The Danger of “Getting Back to Normal”
In many ways, it feels like things have returned to normal after the last few years. But we believe God wants more for us—to reset our lives on a new and better trajectory.
Because of a major, pandemic-like event in his own life, New York Times columnist David Brooks realized that there were two different sets of virtues to be cultivated. Résumé virtues are the skills we bring to the marketplace, that help us get ahead. By contrast, eulogy virtues are talked about at our funeral—whether we were kind, brave, generous, honest, and faithful. Whether we really loved others.
The pandemic years won’t have been wasted if they taught us that the eulogy virtues are more important than the résumé ones—because the résumé virtues are all about me, and the eulogy virtues are about others.
So many new people have reached out to Hope Academy because they want to be part of something good happening in Minneapolis. Educational inequality continues to be one of the greatest racial inequalities in our city. Low-income and non-white students were hit hardest by the learning disruptions throughout COVID-19, exacerbating the achievement gap beyond belief. Today, the front line of the civil rights movement runs through our schools.
But even if there was no achievement gap, we would still be neglecting a deeper issue. All of us need a heart transformation—the kind of transformation that only God can bring about by His Spirit and His Word.
As a K-12 school, we’re thankful for the time we’ve been given to point students to Christ (as many as 14,000 hours per child over 13 years!) and to engage hundreds of urban families in their children’s education. Together, we can shape the hearts, lives, and perspectives of children in a way that few other things can. One family shared:
“The school has been a tremendous blessing and support . . . for our whole family. [Our son] has been nurtured at Hope after several family tragedies. He has grown in a way that would not have been possible in public school. Most importantly, Hope’s firm foundation in Jesus Christ is taught and lived out in a way that makes an impact on even the most troubled kids.”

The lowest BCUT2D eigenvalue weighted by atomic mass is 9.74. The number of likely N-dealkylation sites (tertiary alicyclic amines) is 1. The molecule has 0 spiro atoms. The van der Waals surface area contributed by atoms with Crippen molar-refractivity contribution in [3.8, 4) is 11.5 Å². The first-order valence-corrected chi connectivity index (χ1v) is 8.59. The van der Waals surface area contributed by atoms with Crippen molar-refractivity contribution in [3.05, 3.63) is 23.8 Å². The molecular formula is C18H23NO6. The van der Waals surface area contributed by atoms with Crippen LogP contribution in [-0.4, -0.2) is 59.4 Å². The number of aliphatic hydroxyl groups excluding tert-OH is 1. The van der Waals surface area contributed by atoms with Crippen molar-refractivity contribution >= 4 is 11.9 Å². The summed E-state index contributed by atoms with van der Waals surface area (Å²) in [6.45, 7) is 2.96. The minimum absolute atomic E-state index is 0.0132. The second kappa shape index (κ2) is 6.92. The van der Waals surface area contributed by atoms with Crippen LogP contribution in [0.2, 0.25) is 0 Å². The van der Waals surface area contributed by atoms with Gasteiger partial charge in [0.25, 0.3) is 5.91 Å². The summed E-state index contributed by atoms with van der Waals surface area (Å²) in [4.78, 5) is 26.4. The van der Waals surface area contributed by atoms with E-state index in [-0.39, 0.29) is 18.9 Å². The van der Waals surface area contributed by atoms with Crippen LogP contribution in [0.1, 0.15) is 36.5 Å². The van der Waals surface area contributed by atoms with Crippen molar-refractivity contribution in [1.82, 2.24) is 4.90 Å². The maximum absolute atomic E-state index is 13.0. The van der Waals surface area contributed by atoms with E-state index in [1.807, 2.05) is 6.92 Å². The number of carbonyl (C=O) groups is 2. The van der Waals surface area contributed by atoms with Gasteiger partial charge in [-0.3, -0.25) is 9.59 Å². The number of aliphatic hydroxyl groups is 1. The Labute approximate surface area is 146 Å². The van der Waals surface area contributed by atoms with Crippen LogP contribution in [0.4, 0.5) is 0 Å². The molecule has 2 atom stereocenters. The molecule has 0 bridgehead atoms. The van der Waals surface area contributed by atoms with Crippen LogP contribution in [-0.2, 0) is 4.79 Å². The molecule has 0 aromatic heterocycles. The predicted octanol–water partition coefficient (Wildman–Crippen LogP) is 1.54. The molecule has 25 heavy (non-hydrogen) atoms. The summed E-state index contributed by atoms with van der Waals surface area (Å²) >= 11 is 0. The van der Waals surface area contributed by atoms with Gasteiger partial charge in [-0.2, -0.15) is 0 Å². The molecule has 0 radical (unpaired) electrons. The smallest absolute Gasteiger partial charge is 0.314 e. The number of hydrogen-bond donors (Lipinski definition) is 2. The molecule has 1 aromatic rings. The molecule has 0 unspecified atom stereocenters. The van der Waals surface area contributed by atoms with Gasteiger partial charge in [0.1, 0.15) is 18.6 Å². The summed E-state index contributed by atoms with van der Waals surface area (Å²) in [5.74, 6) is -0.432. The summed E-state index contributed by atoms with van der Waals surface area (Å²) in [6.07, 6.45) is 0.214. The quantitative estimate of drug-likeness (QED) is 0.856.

This has the power to transform future generations, as well.
“If I had not gone to Hope Academy from 2nd to 8th grade, I do not think I’d be sitting here today,” shared DaShawna, one of our very first students. “Now, I get to work with kids in the West St. Paul community . . . reintroducing them to Christ and showing them that yes, you can come from very rough backgrounds, but that doesn’t have to define who you are or your future.”
Together with parents and financial partners, we’re helping to grow hundreds of servant leaders in Minneapolis. A remarkable 96% of Hope Academy students have graduated on time (nearly 1 in 6 with a full-tuition college scholarship!) Graduates are becoming first-generation college students, completing higher education/vocational training, working in a variety of rewarding fields, and returning to mentor students, volunteer, and even work or enroll their children at Hope Academy!
All of our families pay a sacrificial tuition amount (together providing 10% of the cost to educate our students). Thanks to hundreds of financial partners who provide the remaining 90%, we’re grateful to say that no child has ever been turned away for lack of funds.
As we continue to see widening achievement gaps and a lack of hope in our cities, Hope Academy is pursuing growth to serve more students. We invite you to consider partnering with us in this important work for urban youth.
The content in this post is based on powerful words spoken by our Head of School, Russ Gregg, at Hope Academy’s annual gala. Listen to the full talk here.